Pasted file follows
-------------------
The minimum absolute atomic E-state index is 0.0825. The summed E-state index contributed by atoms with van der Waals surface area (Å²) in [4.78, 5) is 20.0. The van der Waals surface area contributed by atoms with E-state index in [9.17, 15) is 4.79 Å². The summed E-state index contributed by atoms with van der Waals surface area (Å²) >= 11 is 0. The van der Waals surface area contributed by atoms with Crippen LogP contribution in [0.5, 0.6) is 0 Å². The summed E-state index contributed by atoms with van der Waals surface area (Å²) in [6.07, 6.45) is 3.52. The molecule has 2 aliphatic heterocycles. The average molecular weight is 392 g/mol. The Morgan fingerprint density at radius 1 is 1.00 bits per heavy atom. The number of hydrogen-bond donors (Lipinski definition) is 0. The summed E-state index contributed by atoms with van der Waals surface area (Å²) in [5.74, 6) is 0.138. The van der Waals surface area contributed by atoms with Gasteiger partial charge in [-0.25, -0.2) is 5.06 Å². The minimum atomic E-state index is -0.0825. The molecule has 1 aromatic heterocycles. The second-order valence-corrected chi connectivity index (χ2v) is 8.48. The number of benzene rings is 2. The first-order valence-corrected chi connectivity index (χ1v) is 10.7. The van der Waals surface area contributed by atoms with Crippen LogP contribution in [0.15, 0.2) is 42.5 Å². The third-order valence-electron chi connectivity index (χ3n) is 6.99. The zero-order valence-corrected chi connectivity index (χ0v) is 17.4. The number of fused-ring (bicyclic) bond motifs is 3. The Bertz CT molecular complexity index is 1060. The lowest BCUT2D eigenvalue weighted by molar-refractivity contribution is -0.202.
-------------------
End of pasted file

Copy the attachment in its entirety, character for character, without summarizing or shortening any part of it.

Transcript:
The minimum absolute atomic E-state index is 0.0825. The summed E-state index contributed by atoms with van der Waals surface area (Å²) in [4.78, 5) is 20.0. The van der Waals surface area contributed by atoms with E-state index in [9.17, 15) is 4.79 Å². The summed E-state index contributed by atoms with van der Waals surface area (Å²) >= 11 is 0. The van der Waals surface area contributed by atoms with Crippen LogP contribution in [0.5, 0.6) is 0 Å². The summed E-state index contributed by atoms with van der Waals surface area (Å²) in [6.07, 6.45) is 3.52. The molecule has 2 aliphatic heterocycles. The average molecular weight is 392 g/mol. The Morgan fingerprint density at radius 1 is 1.00 bits per heavy atom. The number of hydrogen-bond donors (Lipinski definition) is 0. The summed E-state index contributed by atoms with van der Waals surface area (Å²) in [5.74, 6) is 0.138. The van der Waals surface area contributed by atoms with Gasteiger partial charge in [-0.25, -0.2) is 5.06 Å². The minimum atomic E-state index is -0.0825. The molecule has 1 aromatic heterocycles. The second-order valence-corrected chi connectivity index (χ2v) is 8.48. The number of benzene rings is 2. The first-order valence-corrected chi connectivity index (χ1v) is 10.7. The van der Waals surface area contributed by atoms with Crippen LogP contribution in [0.15, 0.2) is 42.5 Å². The third-order valence-electron chi connectivity index (χ3n) is 6.99. The zero-order valence-corrected chi connectivity index (χ0v) is 17.4. The number of fused-ring (bicyclic) bond motifs is 3. The Bertz CT molecular complexity index is 1060. The lowest BCUT2D eigenvalue weighted by molar-refractivity contribution is -0.202.